As part of its Digital Single Market strategy, the European Commission will look into updating current telecom rules. What, in your view, is a priority?
Abandoning of ex-ante regulation should be the #1 priority. The communication sector is so dynamic and changes so rapidly that the idea of imposing regulatory measures by anticipating what will happened in 3 years seems too ambitious. Our industry is already competitive enough to switch to the ex-post control only. A level playing field with all players in the market on the principle “same service-same rule” would be fair. We have seen time and again that light regulation produces vibrant and competitive industries. Heavy regulation always stifles innovation.
Europe must become investor-friendly in order to be competitive in today’s global marketplace. Effective measures to push private investments in the high speed broadband infrastructure are also crucial. Return and rewards should became symmetrical – private investors will fund the next wave of innovation, the roll out of EU wide fibre services only if they have the certainty that they will be allowed to bear the fruits of such a risky investment.
Consumers have appetite for new services and traffic is growing fast. To meet that demand, we need political support for adequate spectrum policy. Spectrum is the industry’s life blood and if broadband is a priority – this must be seen in spectrum allocations as well.
If public policy cannot or does not want to guarantee light regulation for those who invest, then broadband deployment in rural and remote areas will have to depend on public-private partnerships.
Roaming regulation has been one of the cornerstones of EU policy, what is your view on that?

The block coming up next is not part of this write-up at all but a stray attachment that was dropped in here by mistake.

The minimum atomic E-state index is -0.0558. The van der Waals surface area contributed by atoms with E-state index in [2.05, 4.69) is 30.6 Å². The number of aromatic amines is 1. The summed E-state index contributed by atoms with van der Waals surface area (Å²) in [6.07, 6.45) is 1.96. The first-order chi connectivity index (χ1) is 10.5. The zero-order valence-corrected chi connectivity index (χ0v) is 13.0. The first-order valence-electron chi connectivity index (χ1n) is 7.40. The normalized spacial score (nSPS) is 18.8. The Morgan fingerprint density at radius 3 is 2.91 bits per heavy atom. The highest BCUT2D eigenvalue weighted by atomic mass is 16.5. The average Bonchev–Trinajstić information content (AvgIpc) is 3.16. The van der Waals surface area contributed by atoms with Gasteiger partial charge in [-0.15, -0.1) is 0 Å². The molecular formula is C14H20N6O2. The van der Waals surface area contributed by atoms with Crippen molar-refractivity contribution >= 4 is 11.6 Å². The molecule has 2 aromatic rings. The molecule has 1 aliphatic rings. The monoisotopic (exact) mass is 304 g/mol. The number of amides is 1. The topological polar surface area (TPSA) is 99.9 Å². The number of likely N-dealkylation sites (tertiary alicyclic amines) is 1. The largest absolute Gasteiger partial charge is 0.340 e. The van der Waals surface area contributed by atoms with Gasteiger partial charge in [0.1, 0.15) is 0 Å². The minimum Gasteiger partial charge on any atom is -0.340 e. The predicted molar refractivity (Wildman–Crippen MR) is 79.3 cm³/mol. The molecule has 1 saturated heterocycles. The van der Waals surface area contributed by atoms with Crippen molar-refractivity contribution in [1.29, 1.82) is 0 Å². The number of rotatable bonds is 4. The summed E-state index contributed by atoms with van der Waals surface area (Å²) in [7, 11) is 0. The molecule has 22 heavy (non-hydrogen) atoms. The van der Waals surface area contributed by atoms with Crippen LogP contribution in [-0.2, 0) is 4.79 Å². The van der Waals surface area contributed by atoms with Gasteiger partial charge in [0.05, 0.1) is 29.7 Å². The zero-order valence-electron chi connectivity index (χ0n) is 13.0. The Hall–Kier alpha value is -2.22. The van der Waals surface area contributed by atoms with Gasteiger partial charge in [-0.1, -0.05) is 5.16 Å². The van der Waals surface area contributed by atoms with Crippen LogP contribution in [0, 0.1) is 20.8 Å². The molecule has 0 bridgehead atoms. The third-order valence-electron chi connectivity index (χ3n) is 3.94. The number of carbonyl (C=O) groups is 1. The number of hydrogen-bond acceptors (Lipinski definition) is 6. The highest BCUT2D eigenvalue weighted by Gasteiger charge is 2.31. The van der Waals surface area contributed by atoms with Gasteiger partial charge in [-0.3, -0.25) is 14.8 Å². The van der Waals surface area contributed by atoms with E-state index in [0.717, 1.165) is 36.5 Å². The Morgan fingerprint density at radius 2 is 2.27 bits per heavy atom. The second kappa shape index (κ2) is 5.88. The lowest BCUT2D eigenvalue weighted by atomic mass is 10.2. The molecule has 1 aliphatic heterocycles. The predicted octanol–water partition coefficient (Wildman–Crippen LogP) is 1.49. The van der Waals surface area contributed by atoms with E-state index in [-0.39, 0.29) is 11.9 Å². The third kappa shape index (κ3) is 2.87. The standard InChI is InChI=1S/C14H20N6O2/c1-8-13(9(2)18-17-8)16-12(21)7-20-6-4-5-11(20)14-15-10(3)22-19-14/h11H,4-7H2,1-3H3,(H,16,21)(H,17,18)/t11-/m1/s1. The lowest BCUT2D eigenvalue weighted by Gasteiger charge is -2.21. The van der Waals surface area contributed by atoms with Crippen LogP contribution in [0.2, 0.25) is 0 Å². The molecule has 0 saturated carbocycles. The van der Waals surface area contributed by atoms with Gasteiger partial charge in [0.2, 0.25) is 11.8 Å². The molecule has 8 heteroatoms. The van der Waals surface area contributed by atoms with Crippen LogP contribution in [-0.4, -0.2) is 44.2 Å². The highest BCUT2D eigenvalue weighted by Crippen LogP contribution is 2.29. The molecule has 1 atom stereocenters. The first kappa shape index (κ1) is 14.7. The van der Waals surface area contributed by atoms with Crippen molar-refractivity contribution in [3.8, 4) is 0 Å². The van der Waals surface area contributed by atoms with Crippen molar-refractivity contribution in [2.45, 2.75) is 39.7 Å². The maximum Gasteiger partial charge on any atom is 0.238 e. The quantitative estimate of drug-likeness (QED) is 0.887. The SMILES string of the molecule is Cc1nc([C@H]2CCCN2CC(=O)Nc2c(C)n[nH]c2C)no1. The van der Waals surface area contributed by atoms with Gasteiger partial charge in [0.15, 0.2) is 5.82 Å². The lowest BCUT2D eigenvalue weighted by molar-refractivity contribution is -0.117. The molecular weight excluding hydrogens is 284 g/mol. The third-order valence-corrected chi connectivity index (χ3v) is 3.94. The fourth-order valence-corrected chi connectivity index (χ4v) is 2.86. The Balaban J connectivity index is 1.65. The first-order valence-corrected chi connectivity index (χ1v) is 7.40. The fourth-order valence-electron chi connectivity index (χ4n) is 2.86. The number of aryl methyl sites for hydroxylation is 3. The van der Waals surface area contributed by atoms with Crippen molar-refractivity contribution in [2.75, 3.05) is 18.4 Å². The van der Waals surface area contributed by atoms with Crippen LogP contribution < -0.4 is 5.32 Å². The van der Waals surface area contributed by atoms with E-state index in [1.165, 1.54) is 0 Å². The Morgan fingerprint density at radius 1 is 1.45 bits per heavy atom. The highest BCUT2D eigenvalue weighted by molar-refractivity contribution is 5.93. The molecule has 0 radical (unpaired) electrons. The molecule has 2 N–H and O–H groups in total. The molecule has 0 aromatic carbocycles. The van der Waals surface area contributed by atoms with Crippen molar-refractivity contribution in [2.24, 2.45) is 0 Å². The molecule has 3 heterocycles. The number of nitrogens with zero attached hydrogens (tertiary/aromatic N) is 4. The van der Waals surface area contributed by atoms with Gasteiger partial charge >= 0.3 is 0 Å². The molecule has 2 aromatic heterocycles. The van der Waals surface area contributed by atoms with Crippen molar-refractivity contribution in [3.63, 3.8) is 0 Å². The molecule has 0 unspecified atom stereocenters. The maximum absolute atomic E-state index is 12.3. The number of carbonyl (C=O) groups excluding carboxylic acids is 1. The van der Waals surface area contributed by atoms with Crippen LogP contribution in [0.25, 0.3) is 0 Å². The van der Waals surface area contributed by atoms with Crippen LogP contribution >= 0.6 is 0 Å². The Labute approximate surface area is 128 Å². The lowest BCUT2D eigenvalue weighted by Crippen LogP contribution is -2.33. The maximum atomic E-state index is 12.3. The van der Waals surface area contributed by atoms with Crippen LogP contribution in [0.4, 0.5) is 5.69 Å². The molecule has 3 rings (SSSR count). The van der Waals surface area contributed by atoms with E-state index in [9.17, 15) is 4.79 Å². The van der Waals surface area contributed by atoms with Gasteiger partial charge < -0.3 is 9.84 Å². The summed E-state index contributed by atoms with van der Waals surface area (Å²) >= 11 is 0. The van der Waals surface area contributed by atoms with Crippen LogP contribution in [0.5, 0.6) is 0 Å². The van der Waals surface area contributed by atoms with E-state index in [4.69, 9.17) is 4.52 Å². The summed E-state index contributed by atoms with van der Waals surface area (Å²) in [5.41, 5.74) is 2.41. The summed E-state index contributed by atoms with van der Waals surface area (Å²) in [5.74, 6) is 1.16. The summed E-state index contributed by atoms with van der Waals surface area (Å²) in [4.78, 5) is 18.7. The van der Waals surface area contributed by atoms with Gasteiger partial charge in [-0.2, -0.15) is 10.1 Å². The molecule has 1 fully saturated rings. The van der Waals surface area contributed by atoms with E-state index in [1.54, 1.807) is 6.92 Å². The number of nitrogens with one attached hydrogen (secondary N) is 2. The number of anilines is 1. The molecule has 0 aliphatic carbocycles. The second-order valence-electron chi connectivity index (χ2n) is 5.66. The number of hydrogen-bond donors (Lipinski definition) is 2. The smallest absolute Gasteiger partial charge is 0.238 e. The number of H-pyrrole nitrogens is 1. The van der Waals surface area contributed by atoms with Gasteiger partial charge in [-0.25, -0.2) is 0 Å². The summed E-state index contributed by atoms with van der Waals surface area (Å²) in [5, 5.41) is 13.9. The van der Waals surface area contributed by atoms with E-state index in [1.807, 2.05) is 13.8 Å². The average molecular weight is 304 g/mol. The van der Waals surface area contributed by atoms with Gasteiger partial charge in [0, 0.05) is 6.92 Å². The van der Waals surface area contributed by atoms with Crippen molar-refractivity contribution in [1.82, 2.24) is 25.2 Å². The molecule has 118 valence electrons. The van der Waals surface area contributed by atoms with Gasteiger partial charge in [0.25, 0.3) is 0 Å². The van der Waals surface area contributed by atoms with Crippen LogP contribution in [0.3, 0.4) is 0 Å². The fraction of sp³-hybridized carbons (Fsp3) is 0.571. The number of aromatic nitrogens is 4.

Roaming regulation have been hugely popular with consumers and this is probably the main reason why the EU parliament continues to legislate in that space. However what roaming regulations masks is that it is at best a pale imitation of the ultimate goal – a single EU telecom market. The parliament chose to take a shortcut, be popular and put the burden on the operators. However with the no-roaming go live date just around the corner, the EU has failed to address the real problem – huge disparity between the end user prices across countries, a hodgepodge of regulatory regimes and a general lack of consistent, investor friendly regulation across the EU.
By ETNO #ThinkDigital, Brussels, 03.11.2015
Atanas Dobrev - Member of the Managing Board, Chief Executive Officer, VIVACOM
Atanas Dobrev has an MBA in Finance and Accounting from Rollins College, Crummer Graduate School of Business, Florida, USA as well as Master’s degree in International Economic Relations form the University of National and World Economy, Sofia, Bulgaria
Atanas Dobrev has been a member of the management team of VIVACOM since September, 2008, when he first joined as Chief Financial Officer and since June 2013 he has been a member of the Managing Board and the Chief Executive Officer of the company.
His previous experience includes the positions of Chief Financial Officer (2001-2008) at Globul – the second largest mobile operator in the country and Finance and Administration Manager at Oriflame Bulgaria.